Iowa veteran: 'When you have served in the military, that American flag has special meaning’
By LINDA COOK | Quad City Times | Published: November 5, 2019
DAVENPORT, Iowa (Tribune News Service) — William Churchill continues to serve his country and the other veterans with whom he feels a special kinship.
He is a member of three veterans organizations.
“I’m a very patriotic person,” he said. “When you have served in the military, that American flag has special meaning."
After he was drafted, he went into the Army in 1967, and after basic training and generator operator training, he was sent to Fort Riley, Kansas, eventually becoming a clerk at the base. He was sent to Vietnam in March 1968, where he was reassigned as a generator operator to Cam Ranh Bay.
"I was pretty scared, to be honest with you," he said. “There was a whole load of us, and we sat on the floor of a C-130 airplane. There were no seats on these planes. We all sat on the floor with ropes across, and we all hung onto the ropes.”
He was sent south to Bien Hoa, where he was attached to the 537th Personnel Service Company.
“I was going to run the generator that supplied the electricity and the power to these two big vans — like they were the back of semis,” he said.
Inside them were key-punch machines that processed records.
"The Viet Cong would throw mortars in at us all the time, almost every night." he said.
Eventually, Churchill became a key-punch operator from 11 p.m. to 7 a.m.
“We would pull guard duty on the Bien Hoa base,” he said. “There'd be two of us in a bunker, and we’d have to be on guard duty all night long.”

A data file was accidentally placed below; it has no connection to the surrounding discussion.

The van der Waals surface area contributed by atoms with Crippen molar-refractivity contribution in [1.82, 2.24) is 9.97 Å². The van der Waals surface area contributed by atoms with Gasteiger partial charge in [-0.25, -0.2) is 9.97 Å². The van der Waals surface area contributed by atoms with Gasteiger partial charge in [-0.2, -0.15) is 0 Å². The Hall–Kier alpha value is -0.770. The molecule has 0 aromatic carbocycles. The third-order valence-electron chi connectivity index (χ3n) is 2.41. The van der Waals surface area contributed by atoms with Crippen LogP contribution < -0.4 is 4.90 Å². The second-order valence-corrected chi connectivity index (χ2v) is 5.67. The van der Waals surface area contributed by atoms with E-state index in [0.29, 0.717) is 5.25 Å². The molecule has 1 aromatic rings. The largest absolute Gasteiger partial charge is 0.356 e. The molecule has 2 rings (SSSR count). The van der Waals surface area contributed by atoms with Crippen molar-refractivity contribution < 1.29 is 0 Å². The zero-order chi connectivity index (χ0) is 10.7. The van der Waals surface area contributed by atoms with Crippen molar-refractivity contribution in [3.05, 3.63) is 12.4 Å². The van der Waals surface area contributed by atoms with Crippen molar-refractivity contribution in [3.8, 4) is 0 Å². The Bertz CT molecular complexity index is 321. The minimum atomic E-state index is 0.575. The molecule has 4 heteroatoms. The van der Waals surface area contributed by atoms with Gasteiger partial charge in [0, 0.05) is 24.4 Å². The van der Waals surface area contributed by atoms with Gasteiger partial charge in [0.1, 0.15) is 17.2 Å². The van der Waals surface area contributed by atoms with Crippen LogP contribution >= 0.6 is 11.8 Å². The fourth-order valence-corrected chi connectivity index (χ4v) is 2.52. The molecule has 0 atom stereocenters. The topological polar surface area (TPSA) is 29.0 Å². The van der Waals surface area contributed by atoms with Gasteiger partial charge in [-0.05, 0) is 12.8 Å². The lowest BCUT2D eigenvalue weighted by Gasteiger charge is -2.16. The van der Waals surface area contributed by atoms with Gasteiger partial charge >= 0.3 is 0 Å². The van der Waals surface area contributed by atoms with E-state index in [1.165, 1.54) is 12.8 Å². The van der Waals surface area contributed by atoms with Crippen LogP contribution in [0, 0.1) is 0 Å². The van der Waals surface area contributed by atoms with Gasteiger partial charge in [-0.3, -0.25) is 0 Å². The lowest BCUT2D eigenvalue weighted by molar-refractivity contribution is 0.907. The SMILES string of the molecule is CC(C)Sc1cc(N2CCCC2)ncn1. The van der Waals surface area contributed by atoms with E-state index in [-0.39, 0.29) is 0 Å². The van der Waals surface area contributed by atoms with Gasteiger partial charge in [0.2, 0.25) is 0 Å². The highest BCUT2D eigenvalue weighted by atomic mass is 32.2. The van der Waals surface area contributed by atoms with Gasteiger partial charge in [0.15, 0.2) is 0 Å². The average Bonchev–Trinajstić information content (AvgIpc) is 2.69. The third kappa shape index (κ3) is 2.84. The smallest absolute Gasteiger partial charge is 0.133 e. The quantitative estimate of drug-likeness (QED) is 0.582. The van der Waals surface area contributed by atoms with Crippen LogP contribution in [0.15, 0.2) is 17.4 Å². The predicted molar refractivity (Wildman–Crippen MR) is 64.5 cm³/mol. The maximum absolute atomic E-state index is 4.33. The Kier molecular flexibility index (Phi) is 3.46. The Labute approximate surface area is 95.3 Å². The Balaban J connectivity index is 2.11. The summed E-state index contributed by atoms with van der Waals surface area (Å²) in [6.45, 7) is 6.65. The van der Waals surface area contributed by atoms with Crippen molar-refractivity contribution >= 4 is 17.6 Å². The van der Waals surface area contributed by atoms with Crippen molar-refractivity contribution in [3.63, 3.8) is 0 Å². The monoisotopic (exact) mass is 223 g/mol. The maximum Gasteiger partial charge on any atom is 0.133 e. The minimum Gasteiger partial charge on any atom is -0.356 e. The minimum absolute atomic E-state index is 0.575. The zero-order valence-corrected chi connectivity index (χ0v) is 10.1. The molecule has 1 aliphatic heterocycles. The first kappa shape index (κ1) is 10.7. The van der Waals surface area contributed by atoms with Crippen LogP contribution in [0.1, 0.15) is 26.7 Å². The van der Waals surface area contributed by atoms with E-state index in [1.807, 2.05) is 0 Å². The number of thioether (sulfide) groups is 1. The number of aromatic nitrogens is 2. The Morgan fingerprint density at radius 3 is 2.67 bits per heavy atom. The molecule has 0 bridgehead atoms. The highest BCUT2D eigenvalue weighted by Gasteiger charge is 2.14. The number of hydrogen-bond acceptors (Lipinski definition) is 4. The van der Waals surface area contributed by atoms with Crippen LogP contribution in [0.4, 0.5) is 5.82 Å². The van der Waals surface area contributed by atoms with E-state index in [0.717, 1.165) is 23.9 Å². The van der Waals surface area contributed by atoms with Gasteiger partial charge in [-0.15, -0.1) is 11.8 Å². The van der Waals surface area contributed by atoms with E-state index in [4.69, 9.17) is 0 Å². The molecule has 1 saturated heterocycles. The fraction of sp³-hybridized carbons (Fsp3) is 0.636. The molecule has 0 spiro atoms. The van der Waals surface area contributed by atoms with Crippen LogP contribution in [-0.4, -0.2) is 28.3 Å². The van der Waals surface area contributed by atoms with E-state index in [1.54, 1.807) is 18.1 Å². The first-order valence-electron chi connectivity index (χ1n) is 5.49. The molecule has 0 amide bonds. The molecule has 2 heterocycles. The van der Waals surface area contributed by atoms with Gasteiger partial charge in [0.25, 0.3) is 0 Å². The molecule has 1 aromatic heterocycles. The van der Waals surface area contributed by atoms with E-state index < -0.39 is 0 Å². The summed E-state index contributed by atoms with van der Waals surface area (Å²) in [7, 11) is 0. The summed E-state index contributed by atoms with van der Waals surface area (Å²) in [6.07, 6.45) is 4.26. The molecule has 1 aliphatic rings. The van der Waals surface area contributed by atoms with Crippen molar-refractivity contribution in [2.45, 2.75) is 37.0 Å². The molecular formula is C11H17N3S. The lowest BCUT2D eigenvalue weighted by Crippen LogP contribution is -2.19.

During his off time, he went into Saigon, where he wasn't supposed to visit, and took photos of everyday life and landmark buildings, including the U.S. embassy.
“At this base where I was stationed, we actually had a photo lab where we could take pictures and develop them ourselves in black and white,” said Churchill, who has a portfolio of images including the teeming streets of Saigon and an orphanage in Bien Hoa.
During Christmas of 1968, he saw Bob Hope, Ann-Margret and the Golddiggers song-and-dance troupe at Long Binh.
He is president of the Friends of Veterans Memorial Park, Davenport; Vietnam Veterans of America 776; and Davenport American Legion Post 26, for which he serves on the executive board and in the honor guard. His other community involvement includes the Quad-City Morning Optimist Club.
“I feel a tremendous allegiance and respect," he said. "I love this country, and I want to give back every way I can.”
Churchill went on an Honor Flight in 2017, and welcomes home participants on other flights.
“The military — it’s hard to explain the commitment and the dedication you feel,” he said. “Anytime I can give Vietnam veterans something positive, it’s something I want to be a part of."
“I understand protesting the war, but I don’t understand why they took it out on us as soldiers who were just doing what we were asked to do for our country,” Churchill said. “I don’t understand why we were the bad guys.”
On the Honor Flight, “For the first time in 50 years, I felt like my service was appreciated,” he said. “I think our country is finally recognizing not just Vietnam vets, but also the Korean vets.”